The presentation covered new research developments regarding the use of infrared radiances to provide information on detection of turbulence, convective initiation, convective overshooting, volcanic ash, and low cloud/fog. The seminars were very well attended and provided additional justification for Canada to continue pursuing the new Polar Communication and Weather (PCW) satellite mission, a highly elliptical orbit that would provide “pseudo-geostationary” coverage of the Arctic.
The highly elliptical orbit that will be used by the PCW mission.
National Weather Service (NWS) Storm Spotters attended a web seminar on 10 May 2011 presented by Steve Ackerman and Margaret Mooney from the Cooperative Institute for Meteorological Satellite Studies (CIMSS).
The topics were climate change, climate mitigation, and emerging applications to monitor weather and climate using mobile devices. CIMSS hopes to leverage the wealth of human capital cultivated by the NWS with storm spotters’ history of community service and passion for weather to cultivate a similar mitigation and stewardship response to climate change.
CIMSS would like to thank Rusty Kapela, Warning Coordination Meteorologist from Milwaukee/Sullivan, for helping to recruit spotters and Erin Robinson from the Federation of Earth Science Information Partners (ESIP) for hosting and recording the webinar which is available for viewing.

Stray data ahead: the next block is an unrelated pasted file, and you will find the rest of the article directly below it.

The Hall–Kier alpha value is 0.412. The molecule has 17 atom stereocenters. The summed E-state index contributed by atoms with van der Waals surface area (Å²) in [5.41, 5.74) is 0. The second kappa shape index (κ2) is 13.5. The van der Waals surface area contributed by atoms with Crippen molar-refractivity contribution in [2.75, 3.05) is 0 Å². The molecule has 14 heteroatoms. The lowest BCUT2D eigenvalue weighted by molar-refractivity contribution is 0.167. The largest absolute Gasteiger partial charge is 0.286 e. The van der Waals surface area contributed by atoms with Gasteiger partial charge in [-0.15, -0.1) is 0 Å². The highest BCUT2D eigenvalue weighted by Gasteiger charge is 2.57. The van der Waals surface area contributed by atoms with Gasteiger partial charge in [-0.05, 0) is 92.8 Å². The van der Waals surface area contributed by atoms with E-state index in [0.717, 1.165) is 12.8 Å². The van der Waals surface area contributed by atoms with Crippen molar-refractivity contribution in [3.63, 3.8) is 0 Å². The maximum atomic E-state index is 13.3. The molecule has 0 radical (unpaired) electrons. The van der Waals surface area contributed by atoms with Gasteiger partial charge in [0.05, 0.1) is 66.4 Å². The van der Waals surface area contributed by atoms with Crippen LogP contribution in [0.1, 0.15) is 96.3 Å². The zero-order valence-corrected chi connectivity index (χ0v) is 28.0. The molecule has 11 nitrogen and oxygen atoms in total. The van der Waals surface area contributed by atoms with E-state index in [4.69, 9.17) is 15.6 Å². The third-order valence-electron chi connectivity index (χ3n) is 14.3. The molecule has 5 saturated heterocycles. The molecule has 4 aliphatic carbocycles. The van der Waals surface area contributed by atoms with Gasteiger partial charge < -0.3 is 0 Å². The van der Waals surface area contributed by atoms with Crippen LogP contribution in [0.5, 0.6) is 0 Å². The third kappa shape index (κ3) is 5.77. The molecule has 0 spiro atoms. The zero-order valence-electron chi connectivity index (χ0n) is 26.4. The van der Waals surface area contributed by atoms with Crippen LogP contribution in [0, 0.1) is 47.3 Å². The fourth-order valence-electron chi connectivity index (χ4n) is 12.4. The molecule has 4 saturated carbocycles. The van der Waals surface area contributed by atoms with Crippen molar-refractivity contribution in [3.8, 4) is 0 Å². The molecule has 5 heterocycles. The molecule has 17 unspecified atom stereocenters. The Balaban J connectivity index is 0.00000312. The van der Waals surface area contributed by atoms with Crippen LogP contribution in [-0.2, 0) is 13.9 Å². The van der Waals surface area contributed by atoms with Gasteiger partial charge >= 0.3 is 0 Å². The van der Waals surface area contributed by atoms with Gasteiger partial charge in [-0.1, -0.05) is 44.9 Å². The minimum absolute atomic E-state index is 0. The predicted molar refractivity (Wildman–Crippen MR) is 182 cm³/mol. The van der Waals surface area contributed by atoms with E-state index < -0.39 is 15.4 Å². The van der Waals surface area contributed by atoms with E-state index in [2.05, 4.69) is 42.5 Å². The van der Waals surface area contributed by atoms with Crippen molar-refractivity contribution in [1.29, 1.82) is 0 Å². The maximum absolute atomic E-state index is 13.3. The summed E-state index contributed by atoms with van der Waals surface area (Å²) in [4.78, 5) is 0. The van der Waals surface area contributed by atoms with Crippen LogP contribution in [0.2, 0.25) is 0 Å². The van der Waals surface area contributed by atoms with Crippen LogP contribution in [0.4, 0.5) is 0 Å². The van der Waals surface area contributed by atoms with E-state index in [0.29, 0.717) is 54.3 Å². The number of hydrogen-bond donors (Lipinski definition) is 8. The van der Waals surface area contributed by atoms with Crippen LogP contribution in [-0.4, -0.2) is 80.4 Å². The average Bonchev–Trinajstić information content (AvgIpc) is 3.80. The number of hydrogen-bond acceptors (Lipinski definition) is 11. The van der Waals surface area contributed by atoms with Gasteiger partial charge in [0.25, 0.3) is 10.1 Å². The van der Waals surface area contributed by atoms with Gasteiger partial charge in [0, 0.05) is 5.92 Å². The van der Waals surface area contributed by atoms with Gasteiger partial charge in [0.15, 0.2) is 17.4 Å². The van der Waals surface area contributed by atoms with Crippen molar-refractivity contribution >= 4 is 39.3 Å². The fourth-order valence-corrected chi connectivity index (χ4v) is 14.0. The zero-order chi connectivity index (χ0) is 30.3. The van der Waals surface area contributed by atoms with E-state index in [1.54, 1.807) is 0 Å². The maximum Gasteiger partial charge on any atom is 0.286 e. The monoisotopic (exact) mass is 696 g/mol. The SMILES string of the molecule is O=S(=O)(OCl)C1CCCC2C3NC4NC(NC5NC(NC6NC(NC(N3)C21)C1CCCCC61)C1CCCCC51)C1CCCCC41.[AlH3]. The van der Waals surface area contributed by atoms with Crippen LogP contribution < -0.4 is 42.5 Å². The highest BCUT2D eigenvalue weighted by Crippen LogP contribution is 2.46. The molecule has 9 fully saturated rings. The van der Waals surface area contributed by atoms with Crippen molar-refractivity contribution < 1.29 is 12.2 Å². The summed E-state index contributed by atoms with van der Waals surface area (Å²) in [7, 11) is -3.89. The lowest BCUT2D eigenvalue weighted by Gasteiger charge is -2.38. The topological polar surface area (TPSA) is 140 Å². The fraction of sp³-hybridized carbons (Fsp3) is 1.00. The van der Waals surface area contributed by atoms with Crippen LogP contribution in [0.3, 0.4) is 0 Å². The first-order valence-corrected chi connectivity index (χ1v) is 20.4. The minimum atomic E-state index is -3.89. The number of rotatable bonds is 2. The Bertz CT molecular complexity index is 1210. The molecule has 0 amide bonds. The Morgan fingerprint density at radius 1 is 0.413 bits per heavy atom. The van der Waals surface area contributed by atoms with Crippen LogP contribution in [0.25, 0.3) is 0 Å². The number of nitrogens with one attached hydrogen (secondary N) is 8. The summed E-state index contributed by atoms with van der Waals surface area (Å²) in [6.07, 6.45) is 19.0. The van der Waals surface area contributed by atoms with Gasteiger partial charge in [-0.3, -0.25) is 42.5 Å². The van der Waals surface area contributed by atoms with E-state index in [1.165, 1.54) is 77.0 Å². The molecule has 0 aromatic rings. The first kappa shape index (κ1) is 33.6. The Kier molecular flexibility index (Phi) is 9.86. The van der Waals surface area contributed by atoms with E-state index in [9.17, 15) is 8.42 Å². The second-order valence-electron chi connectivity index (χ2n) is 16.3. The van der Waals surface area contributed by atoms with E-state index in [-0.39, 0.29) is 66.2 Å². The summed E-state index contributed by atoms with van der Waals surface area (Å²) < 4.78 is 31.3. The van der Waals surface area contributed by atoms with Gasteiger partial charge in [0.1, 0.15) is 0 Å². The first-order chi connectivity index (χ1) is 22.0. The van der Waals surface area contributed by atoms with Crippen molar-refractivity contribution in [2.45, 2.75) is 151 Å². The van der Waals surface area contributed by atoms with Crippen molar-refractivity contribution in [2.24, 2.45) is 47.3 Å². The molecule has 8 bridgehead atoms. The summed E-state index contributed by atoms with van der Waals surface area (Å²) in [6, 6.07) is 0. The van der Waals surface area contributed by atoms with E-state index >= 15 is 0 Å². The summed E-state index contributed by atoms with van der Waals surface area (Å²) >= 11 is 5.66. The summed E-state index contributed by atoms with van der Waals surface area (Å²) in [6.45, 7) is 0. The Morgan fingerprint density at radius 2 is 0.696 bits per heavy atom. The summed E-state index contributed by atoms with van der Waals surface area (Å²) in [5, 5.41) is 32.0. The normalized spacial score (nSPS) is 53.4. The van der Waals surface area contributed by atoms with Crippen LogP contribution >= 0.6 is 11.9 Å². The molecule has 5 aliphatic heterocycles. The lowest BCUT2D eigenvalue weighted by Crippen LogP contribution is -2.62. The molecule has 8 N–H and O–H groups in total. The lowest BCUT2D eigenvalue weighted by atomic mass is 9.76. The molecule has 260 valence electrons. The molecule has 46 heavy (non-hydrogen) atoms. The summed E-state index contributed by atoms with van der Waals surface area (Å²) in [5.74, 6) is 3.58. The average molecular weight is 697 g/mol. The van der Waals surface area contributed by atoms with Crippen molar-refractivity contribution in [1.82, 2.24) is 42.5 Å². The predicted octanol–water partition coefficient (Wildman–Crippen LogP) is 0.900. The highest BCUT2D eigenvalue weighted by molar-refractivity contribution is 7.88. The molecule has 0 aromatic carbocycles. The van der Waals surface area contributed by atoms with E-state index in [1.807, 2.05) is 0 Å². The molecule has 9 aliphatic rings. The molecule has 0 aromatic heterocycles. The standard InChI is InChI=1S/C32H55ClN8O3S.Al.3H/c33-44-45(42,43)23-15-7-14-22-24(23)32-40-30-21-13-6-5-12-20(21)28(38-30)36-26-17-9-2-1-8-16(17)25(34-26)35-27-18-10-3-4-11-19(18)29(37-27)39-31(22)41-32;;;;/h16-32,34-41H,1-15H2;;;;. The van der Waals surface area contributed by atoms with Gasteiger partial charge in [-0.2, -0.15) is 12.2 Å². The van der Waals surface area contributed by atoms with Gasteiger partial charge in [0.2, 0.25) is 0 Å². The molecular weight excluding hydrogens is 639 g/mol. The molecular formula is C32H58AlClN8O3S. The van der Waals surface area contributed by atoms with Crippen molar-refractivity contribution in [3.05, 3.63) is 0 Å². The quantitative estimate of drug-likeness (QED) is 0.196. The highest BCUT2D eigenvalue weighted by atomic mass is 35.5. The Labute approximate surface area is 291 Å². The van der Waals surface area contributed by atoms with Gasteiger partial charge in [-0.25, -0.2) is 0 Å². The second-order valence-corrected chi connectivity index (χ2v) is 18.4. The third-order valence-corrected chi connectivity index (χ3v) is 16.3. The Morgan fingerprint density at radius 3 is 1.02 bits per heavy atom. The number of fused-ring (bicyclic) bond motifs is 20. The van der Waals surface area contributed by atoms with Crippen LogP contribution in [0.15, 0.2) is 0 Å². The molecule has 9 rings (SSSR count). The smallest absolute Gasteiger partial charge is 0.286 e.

Patrick Rowley and Margaret Mooney from the Cooperative Institute for Meteorological Satellite Studies (CIMSS) staffed an exploration station at the Wisconsin Institute for Discovery on 20 May 2011 for young scholars attending the National Science Olympiad (NSO) in Madison, Wisconsin. The station featured the popular weather and climate applets developed at CIMSS which are available on-line. The middle and high school scholars attending were state champions destined for science-related careers.
Patrick Rowley, CIMSS, showcasing the CIMSS applets at the Wisconsin Institutes for Discovery
Other participants at AOSS are sharing their expertise with National Science Olympiad (NOS) scholars this week, were:
- Jesse Roberts, AOS, presented climate science & ocean research.
- Hsuan-Yun Pi, SSEC, co-presented with Dolly Ledin on regional climate change.
- Dan Hartung, CIMSS/SSEC, presented aviation forecasting & SNAAP research at the CAVE (CIMSS Analysis and Visualization Environment).
- Ed Hopkins, of the State Climatology Office, gave a tour to AMS Educators and their NOS students.
Tours conducted at AOSS also visited the 3D globe, AMRC and, of course, the roof.